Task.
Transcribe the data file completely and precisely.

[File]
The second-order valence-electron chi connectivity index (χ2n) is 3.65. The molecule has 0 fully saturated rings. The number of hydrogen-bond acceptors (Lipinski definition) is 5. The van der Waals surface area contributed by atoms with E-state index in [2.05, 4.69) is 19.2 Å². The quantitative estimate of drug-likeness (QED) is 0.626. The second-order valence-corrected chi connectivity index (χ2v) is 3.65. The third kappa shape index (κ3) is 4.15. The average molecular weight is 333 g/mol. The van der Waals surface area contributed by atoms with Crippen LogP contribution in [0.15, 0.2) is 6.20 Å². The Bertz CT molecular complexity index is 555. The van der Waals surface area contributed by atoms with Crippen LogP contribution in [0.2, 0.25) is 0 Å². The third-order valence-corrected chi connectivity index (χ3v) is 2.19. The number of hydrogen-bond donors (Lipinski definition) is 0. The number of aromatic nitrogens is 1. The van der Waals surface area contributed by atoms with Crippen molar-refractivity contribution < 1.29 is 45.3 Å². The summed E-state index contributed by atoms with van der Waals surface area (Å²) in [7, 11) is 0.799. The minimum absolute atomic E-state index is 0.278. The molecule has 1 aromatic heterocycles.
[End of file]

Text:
The second-order valence-electron chi connectivity index (χ2n) is 3.65. The molecule has 0 fully saturated rings. The number of hydrogen-bond acceptors (Lipinski definition) is 5. The van der Waals surface area contributed by atoms with E-state index in [2.05, 4.69) is 19.2 Å². The quantitative estimate of drug-likeness (QED) is 0.626. The second-order valence-corrected chi connectivity index (χ2v) is 3.65. The third kappa shape index (κ3) is 4.15. The average molecular weight is 333 g/mol. The van der Waals surface area contributed by atoms with Crippen LogP contribution in [0.15, 0.2) is 6.20 Å². The Bertz CT molecular complexity index is 555. The van der Waals surface area contributed by atoms with Crippen LogP contribution in [0.2, 0.25) is 0 Å². The third-order valence-corrected chi connectivity index (χ3v) is 2.19. The number of hydrogen-bond donors (Lipinski definition) is 0. The number of aromatic nitrogens is 1. The van der Waals surface area contributed by atoms with Crippen molar-refractivity contribution < 1.29 is 45.3 Å². The summed E-state index contributed by atoms with van der Waals surface area (Å²) in [7, 11) is 0.799. The minimum absolute atomic E-state index is 0.278. The molecule has 1 aromatic heterocycles.